Slicing, Dicing Abrasion Data


stanchion hole

Photos by Drew Frye

For testing, we used the same abrasion rig we used to test sewn eyes and rope (see PS March 2015). A modified wood lathe sawed line samples back and forth (a 3/4-inch stroke) at seven cycles per second through a 10-millimeter test stanchion hole. We tested each sample to failure, effectively condensing months or years of wear into just minutes.

During some trials, we held the chafe guards stationary in the hole, allowing the line to slide inside the guard; this provided the best protection against wear. We also tested each sample against a medium-grit, aluminum oxide grindstone hole, simulating a worst-case scenario. We compared these results with our experiences with polyester line and steel cable.

To test each rope or chafe materials resistance to side-to-side cutting, we passed each material sample through a saw-cut piece of stainless steel so that it exited at a 30-degree angle; then we attached a 100-pound weight to the end. To produce the sawing motion, we swung the weight like a pendulum through 30-degree arcs.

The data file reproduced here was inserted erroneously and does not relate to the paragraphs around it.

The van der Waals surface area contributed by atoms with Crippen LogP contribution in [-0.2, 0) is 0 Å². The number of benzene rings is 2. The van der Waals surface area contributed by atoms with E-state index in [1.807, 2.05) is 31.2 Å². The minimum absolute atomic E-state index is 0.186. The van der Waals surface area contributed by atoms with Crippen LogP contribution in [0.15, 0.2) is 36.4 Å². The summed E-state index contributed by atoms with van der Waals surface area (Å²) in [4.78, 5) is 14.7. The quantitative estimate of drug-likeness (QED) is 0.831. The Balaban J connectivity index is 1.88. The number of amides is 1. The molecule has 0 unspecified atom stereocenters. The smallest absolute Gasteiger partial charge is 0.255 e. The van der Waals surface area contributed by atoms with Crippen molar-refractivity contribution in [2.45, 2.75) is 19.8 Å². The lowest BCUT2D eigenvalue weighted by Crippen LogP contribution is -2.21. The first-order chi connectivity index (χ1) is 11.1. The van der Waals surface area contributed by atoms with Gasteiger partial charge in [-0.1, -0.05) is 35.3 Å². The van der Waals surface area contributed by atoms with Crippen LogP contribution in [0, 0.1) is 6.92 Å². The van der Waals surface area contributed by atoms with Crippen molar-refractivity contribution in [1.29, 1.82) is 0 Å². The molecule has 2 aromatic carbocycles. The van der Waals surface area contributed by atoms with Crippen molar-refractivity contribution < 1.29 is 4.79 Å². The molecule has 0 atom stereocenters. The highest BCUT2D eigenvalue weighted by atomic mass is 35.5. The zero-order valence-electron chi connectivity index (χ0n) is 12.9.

We tested three styles of stanchion hole: rough drilled with no finishing, finished with a counter sink and polished with emery cloth, and a hole that had been finished, but then grooved by running a rigging wire though it on an oscillating abrasion machine for 20 minutes.

In both cases, the holes were prepared fresh for each sample. Typically, most of the damage came early in the test, since the hole became smoother as testing progressed.

Darrell Nicholson, editor of Practical Sailor, grew up boating on Miami’s Biscayne Bay on everything from prams to Morgan ketches. Two years out of Emory University, after a brief stint as a sportswriter, he set out from Miami aboard a 60-year-old wooden William Atkin ketch named Tosca. For 10 years, he and writer-photographer Theresa Gibbons explored the Caribbean, crossed the Pacific, and cruised Southeast Asia aboard Tosca, working along the way as journalists and documenting their adventures for various travel and sailing publications, including Cruising World, Sail, Sailing, Cruising Helmsman, and Sailing World. Upon his return to land life, Darrell became the associate editor, then senior editor at Cruising World magazine, where he worked for five years. Before taking on the editor’s position at Practical Sailor, Darrell was the editor of Offshore magazine, a boating-lifestyle magazine serving the New England area. Darrell has won multiple awards from Boating Writer’s International, including the Monk Farnham award for editorial excellence. He holds a U.S. Coast Guard 100-ton Master license and has worked as a harbor pilot and skippered a variety of commercial charter boats.


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